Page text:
Why Children Should Learn Data Management at an Early Age

data management in ontario math project

Children should learn about data management at an early age. Why? This is because data itself is becoming increasingly important towards improving everyday life and the future, making skills in data analysis highly sought-after in most, if not all, industries. Jeff Weiner, famous businessman and former CEO of LinkedIn (now Executive Chairman), believes in the importance of data management, as he himself stated:

“Data really powers everything that we do.”

90% of enterprise analytics and business professionals can vouch for the importance of data, as they believe that data and statistics are essential in improving their businesses. In addition, LinkedIn named the data science career as one of the top 15 in-demand job paths of 2021, as hiring for these roles grew nearly 46% since 2019.

Math Project has designed a book that enables children to cover 3 years of Data Management in just 30 days, which is now available on Amazon. The book includes:

  • 30 days of practice worksheets, a review exercise and answer keys
  • Easy-to-follow explanation with examples for parents, teachers and students
  • Fun word problems to motivate students to work on their own

Click here to buy Math Project’s Data Management for Grade 3 to 5.

Because of how inherent data analysis is in everyday life, it’s important for children to learn data management as soon as they can. Not only will children understand more about the world around us, but learning about measurement and data will also strengthen important life skills like critical thinking and problem solving, helping them achieve a brighter future later on. Below are the top 3 reasons why children should start learning about data and statistics right away:


1. Children analyze measurement and data all the time

From the start of their infancy, children use data management in order to learn and grow as a human being. Although this development stage is solely for enjoyment or stimulation, they’re able to decipher certain categories of information and organize such data. Just think about a child with a wooden shape puzzle – judging by what they see in front of them, they’re able to use that data to put the pieces where they fit best. Such interaction with that toy is a prime example of children using their data analysis skills, no matter how simple the interaction is. That is why the National Association for the Education of Young Children (NAEYC) recommends the learning of data and statistics, as they believe children can be taught the basics of data analysis through ways that are considerate to their age and cognitive development.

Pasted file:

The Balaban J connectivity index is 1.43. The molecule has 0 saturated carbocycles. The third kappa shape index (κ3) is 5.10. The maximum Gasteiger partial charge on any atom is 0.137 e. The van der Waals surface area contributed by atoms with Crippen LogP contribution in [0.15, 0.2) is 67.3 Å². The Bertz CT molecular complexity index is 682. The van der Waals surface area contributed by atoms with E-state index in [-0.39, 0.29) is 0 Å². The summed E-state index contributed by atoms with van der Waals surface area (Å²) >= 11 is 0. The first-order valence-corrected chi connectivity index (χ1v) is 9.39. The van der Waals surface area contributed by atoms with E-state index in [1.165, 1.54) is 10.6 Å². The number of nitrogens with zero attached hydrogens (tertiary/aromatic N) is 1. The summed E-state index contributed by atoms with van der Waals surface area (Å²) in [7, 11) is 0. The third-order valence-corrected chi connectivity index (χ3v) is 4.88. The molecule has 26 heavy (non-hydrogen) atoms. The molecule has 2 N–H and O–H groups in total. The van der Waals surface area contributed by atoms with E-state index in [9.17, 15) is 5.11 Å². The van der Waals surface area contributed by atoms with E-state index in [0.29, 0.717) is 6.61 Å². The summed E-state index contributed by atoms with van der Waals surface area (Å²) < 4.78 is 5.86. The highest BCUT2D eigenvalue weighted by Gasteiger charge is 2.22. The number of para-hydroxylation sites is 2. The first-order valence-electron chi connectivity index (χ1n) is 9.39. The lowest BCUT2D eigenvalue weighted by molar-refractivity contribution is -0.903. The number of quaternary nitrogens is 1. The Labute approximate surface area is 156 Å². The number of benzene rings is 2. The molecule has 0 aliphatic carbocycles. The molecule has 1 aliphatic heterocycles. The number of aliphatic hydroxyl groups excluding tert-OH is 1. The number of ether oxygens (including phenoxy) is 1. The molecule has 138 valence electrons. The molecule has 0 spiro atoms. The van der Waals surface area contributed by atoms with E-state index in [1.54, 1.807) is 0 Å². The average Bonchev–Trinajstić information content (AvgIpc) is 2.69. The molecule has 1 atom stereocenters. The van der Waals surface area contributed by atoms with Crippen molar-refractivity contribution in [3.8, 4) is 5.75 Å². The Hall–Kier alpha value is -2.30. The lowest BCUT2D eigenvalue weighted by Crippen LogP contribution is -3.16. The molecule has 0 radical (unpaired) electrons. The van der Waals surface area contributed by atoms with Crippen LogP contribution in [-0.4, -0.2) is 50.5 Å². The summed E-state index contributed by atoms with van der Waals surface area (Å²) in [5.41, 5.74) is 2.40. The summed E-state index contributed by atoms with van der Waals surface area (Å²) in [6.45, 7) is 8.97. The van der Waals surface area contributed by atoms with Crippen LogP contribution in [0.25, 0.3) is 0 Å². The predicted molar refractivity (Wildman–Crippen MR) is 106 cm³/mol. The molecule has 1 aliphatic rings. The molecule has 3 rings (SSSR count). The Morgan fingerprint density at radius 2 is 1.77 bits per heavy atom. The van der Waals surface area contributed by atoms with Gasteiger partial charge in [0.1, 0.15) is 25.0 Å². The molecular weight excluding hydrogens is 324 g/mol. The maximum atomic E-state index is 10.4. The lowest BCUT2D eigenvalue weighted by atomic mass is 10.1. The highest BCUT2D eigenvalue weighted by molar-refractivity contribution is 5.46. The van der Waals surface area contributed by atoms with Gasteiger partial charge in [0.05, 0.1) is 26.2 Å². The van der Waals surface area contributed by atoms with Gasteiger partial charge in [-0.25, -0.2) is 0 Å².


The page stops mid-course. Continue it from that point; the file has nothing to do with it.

This is seen in a study by The Open University, where they taught 9 to 10 year-olds how to analyze data and statistics through having them obtain data on solar energy and home energy consumption with an aerial survey and smart meter data. As the activities were tailored to their age group, 58% of students thought that the sessions were ‘well thought-out and useful / well organized’, while the other 42% said the sessions were good but wished they had another session to learn more. The researchers concluded that the students were entirely capable of undertaking such tasks in data analysis, accurately interpreting the data and statistics they acquired with enthusiasm. Therefore, young children can certainly tackle data analysis, as long as they are able to recognize and interpret the material the data will be collected from math data management.


2. Analyzing measurement and data builds stronger critical thinking and problem solving

Data management encourages a child’s eagerness for knowledge, motivating them to use their critical thinking and problem solving skills.